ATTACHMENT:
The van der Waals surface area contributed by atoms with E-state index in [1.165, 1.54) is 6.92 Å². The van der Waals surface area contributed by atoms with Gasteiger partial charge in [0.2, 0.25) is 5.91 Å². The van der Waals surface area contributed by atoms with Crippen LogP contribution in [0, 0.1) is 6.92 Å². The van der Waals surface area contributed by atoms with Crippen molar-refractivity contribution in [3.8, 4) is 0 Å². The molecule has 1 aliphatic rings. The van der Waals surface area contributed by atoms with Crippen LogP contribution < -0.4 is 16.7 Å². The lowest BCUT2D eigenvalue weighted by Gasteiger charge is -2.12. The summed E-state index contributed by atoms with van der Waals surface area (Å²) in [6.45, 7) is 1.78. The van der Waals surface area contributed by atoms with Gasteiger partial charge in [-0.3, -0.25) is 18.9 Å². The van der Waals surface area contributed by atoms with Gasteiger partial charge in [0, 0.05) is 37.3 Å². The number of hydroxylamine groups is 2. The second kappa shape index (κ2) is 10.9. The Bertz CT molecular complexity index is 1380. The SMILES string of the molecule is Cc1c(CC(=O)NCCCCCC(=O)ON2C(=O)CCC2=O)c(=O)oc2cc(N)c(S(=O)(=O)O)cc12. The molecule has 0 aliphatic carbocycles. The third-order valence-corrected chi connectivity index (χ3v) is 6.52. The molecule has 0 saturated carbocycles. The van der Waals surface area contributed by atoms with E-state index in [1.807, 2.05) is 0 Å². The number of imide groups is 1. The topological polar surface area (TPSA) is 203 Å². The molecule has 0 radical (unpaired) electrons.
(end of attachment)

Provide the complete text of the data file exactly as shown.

The van der Waals surface area contributed by atoms with E-state index in [1.165, 1.54) is 6.92 Å². The van der Waals surface area contributed by atoms with Gasteiger partial charge in [0.2, 0.25) is 5.91 Å². The van der Waals surface area contributed by atoms with Crippen LogP contribution in [0, 0.1) is 6.92 Å². The van der Waals surface area contributed by atoms with Crippen molar-refractivity contribution in [3.8, 4) is 0 Å². The molecule has 1 aliphatic rings. The van der Waals surface area contributed by atoms with Crippen LogP contribution < -0.4 is 16.7 Å². The lowest BCUT2D eigenvalue weighted by Gasteiger charge is -2.12. The summed E-state index contributed by atoms with van der Waals surface area (Å²) in [6.45, 7) is 1.78. The van der Waals surface area contributed by atoms with Gasteiger partial charge in [-0.3, -0.25) is 18.9 Å². The van der Waals surface area contributed by atoms with Gasteiger partial charge in [0, 0.05) is 37.3 Å². The number of hydroxylamine groups is 2. The second kappa shape index (κ2) is 10.9. The Bertz CT molecular complexity index is 1380. The SMILES string of the molecule is Cc1c(CC(=O)NCCCCCC(=O)ON2C(=O)CCC2=O)c(=O)oc2cc(N)c(S(=O)(=O)O)cc12. The molecule has 0 aliphatic carbocycles. The third-order valence-corrected chi connectivity index (χ3v) is 6.52. The molecule has 0 saturated carbocycles. The van der Waals surface area contributed by atoms with E-state index in [1.807, 2.05) is 0 Å². The number of imide groups is 1. The topological polar surface area (TPSA) is 203 Å². The molecule has 0 radical (unpaired) electrons.